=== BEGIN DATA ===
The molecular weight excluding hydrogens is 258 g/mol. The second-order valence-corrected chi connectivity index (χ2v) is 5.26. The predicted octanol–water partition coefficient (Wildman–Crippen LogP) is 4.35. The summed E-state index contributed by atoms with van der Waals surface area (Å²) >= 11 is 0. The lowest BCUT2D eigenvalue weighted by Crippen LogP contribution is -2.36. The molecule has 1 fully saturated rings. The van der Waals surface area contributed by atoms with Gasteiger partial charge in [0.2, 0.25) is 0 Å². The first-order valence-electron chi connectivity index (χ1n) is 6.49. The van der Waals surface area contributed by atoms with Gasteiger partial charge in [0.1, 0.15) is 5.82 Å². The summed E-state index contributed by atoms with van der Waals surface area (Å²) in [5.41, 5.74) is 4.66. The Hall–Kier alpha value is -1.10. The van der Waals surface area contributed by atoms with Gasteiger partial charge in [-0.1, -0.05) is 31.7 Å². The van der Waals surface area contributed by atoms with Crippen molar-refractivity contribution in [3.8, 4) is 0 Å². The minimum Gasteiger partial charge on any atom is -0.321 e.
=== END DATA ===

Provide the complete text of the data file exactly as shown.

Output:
The molecular weight excluding hydrogens is 258 g/mol. The second-order valence-corrected chi connectivity index (χ2v) is 5.26. The predicted octanol–water partition coefficient (Wildman–Crippen LogP) is 4.35. The summed E-state index contributed by atoms with van der Waals surface area (Å²) >= 11 is 0. The lowest BCUT2D eigenvalue weighted by Crippen LogP contribution is -2.36. The molecule has 1 fully saturated rings. The van der Waals surface area contributed by atoms with Gasteiger partial charge in [0.2, 0.25) is 0 Å². The first-order valence-electron chi connectivity index (χ1n) is 6.49. The van der Waals surface area contributed by atoms with Gasteiger partial charge in [0.1, 0.15) is 5.82 Å². The summed E-state index contributed by atoms with van der Waals surface area (Å²) in [5.41, 5.74) is 4.66. The Hall–Kier alpha value is -1.10. The van der Waals surface area contributed by atoms with Gasteiger partial charge in [-0.1, -0.05) is 31.7 Å². The van der Waals surface area contributed by atoms with Crippen molar-refractivity contribution in [3.8, 4) is 0 Å². The minimum Gasteiger partial charge on any atom is -0.321 e.